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01
Nov

Behavioral and Emotional Problems in Children Linked to Insecticide Exposure

(Beyond Pesticides, November 1, 2013) Insecticides commonly used in homes and schools are associated with behavioral problems in children, according to a recent study by Canadian researchers. The study investigates exposure to pyrethroid pesticides, used in more than 3,500 products, including flea and tick controls, cockroach sprays, and head lice controls. The study, Urinary metabolites of organophosphates and pyrethroid pesticides and behavioral problems in Canadian children, published in the journal Environmental Health Perspectives, raises serious concerns about the impact of pyrethroids, which are increasingly used as a replacement for organophosphates.

This study uses data from the Canadian Health Measures Survey (2007-2009), a nationally representative survey, so researchers are able to apply these findings to the entire population of Canadian children. In a previous study among U.S. children, researchers at the National Health and Nutrition Examination Survey (NHANES) examined the metabolites of pyrethroids in children below the age of six. Similarly, they found pyrethroid insecticides in more than 70 percent of the samples, concluding that children had significantly higher metabolite concentrations than those of adolescents. Together these studies demonstrate that exposure is widespread, with real impacts to human health.

In the recent study, researchers analyzed organophosphate and pyrethroid metabolites in the urine of 770 Canadian children between the ages of 6 and 11. Each parent was also asked three questions about their use of indoor pesticides, pyrethroid pesticides, and outdoor pesticides within the last month. The study found, “significant associations of high scores on emotional symptoms with use of pesticides for pets/head lice, and for any use of pesticides (either indoor, outdoor, or pets/head lice), in the previous month (adjusted OR [odds ratio] = 3.8 [elevated by 3.8 times]; 95% CI: 1.5, 9.5 and adjusted OR = 2.7; 95% CI: 1.5, 5.1, respectively).” The study authors continue, “In addition, indoor use of pesticides in the previous month was significantly associated with elevated scores on conduct problems (adjusted OR = 3.2; 95% CI: 1.0, 10.5).”

Though only 14 percent of parents reported pesticide use in the last month, researchers Youssef Oulhote, M.Eng, PhD., and Maryse Bouchard, PhD., of Université de Montréal, found that 97 percent of children had traces of the pyrethroid metabolite cis-DCCA in their urine, while 91 percent of them had traces of at least one organophosphate metabolite. “This suggests that exposure events are common…[and that] although pyrethroids are assumed to degrade quickly by hydrolysis and photolysis, these processes might be considerably slowed indoors, thus leaving pesticides residues to linger and accumulate,” the study says.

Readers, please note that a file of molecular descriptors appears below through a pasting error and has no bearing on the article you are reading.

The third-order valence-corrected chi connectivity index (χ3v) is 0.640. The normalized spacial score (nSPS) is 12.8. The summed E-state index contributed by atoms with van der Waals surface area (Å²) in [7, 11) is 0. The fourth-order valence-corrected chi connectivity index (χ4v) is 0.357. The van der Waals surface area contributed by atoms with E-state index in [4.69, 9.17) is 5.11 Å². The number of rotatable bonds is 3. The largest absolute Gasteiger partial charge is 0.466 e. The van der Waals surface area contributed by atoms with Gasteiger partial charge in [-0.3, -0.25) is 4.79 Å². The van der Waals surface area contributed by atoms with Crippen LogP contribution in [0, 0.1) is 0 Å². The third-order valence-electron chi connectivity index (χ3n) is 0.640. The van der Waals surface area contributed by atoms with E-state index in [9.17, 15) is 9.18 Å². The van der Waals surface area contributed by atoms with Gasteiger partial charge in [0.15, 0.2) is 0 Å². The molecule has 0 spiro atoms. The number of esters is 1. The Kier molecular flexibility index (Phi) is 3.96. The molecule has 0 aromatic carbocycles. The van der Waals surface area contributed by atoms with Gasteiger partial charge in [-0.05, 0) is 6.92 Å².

The study concludes that with a tenfold increase in urinary levels of cis-DCCA, children are twice as likely to score high on parent-reported behavioral problems, including inattention and hyperactivity. Cis-DCCA and trans-DCCA, the breakdown products of pyrethroids are specifically traced to the pesticides permethrin, cypermethrin, and cyfluthrin.

Pesticide products containing synthetic pyrethroids are often described by pest control operators and community mosquito management bureaus as “safe as chrysanthemum flowers.” While pyrethroids are a synthetic version of an extract from the chrysanthemum plant, they are chemically engineered to be more toxic, take longer to break down, and are often formulated with synergists, increasing potency, and compromising the human body’s ability to detoxify the pesticide.

Pyrethroids are known irritants and can have a high acute toxicity depending on the specific formulation. Pyrethroids have also been connected to multiple symptoms of acute toxicity, asthma, incoordination, tremors, and convulsions. In addition to human health effects pyrethroids are also persistent in the environment and adversely impact non-target organisms. A recent study found that residents of New York City are more highly exposed to organophosphates and pyrethroid pesticides than the average American. Another 2008 survey found pyrethroid contamination in 100 percent of urban streams sampled in California.

Mounting research on the impacts of pesticides to human health present a clear need for least-toxic management of homes, which effectively prevents the infestation of unwanted insects without the use of synthetic chemicals. These techniques include exclusion, sanitation and maintenance practices, as well as mechanical and least-toxic controls (which include boric acid and diatomaceous earth). Based on range of successful pest prevention practices, use of these hazardous chemicals are unnecessary.

For more information, see Beyond Pesticides’ factsheet, Common Pesticide Poison Homes and Children and Pesticides Don’t Mix.

Sources: Environmental Health News, Environmental Health Perspectives

All unattributed positions and opinions in this piece are those of Beyond Pesticides.

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